Sharon Glotzer (B.S. in Physics, ’87) has been recognized as a member of the National Academy of Engineering class of 2019. Glotzer moved on from Physics here at UCLA, to become a professor of chemical engineering at the University of Michigan, Ann Arbor. She is also a member of the National Academy of Sciences and the American Academy of Arts and Sciences.
Anne White (MS and PhD in Physics, ’04 and ’08) has been named the head of the Department of Nuclear Science and Engineering at MIT. White is a tireless ambassador and advocate for the potential of nuclear fusion as an energy source, and inspires the MIT students and research community.
Brian Northrop (PhD in Chemistry and Biochemistry) was honored for his excellence in Teaching with the Binswanger Prize at Wesleyan. This prize is awarded to scholar-teachers, who are responsible for the University’s distinctive approach to liberal arts education.
Mercedes Cornelius (BS ’18, member of Paul Weiss group) appeared in an episode of the web series, Nerd Girl Nation, which features women in STEM. Mercedes discussed her work in bio nanotechnology and organ on a chip, her role models, and her career plans.
Recent graduate, Terry Liu (Ph.D., 2019), was awarded the AGU Fred L. Scarf award, for best PhD thesis among all solar-planetary physics students. Kiu’s work is based off the work done with THEMIS/ARTEMIS. Liu will give a talk at AGU. Read more about the award here.
Lora G. Weiss, Masters in Mathematics from UCLA, has been named senior vice president for research at Penn State. She is also a Regents’ Researcher for the University System of Georgia. She has a background in the design, development and implementation of robotics and unmanned systems.
Dr. Xiajing Chen-Murphy, Ph.D. in Mathematics from UCLA in 2014, is joining the faculty at Missouri University of Science and Technology this fall. Her research interests include global Torelli problem for projective manifolds.
Catherine Asaro, BS in Chemistry, is now an established author, often joining science and feminism in her pieces. Asaro is well known for “Saga of the Skolian Empire” where she combats stereotypical gender roles in science fiction, even though she didn’t initially intend to write hard science fiction.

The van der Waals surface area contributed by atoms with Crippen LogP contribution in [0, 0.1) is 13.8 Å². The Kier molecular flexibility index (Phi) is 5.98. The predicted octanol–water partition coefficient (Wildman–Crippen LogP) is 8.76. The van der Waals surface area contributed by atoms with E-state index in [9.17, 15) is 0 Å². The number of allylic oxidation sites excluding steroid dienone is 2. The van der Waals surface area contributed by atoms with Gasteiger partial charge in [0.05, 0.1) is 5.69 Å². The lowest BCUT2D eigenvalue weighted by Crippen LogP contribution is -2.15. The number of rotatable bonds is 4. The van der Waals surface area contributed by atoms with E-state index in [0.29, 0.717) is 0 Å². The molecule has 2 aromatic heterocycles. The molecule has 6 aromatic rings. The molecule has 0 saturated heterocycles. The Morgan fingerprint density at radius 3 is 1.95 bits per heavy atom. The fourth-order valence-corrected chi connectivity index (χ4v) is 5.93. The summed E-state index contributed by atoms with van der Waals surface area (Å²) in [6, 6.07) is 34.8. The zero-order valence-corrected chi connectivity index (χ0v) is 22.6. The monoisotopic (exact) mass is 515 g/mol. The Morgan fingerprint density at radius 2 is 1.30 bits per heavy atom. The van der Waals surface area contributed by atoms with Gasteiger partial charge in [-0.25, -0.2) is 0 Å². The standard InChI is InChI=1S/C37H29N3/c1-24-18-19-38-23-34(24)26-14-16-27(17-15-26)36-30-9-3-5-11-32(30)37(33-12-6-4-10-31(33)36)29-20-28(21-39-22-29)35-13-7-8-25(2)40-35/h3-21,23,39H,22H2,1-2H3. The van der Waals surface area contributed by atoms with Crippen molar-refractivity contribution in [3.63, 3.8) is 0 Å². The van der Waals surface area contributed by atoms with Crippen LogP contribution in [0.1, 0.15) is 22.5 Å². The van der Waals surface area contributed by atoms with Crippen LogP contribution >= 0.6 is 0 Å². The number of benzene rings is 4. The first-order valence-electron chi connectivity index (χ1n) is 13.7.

Yao Yao, Ph.D. in mathematics from UCLA, has just been recognized as a 2020 Sloan Fellow. Yao is currently an assistant professor in the School of Mathematics at Georgia Tech, and focuses her research on partial differential equations that arise in fluid dynamics and mathematical biology.
Mathew Huber, Masters in Atmospheric Science from UCLA, is the new Editor in Chief of Paleoceanography and Paleoclimatology. He is currently a professor in the Department of Earth, Atmospheric, and Planetary Sciences at Purdue University. One of his goals as Editor in Chief is to enhance the diversity of voices heard in the journal.
Jiaxing Huang, PhD from UCLA in ’04 and part of the Kaner Group, has received funding to develop a new-self sanitizing medical face mask that deactivates viruses on contact. Huang is currently a professor at Northwestern University, and with his research team there have been provided the funding by a rapid response research grant from the National Science Foundation, to address the spread of COVID-19.
Alumni Day 2019 Photos
Connect with departments
Each Department within the Division of Physical Sciences offers a unique opportunity for alumni to stay connected through newsletters, featured news, and events. Find out how to connect with your department below:
UCLA Alumni Association
The UCLA Alumni Association offers a broad range of opportunities to connect with alumni and stay involved with UCLA.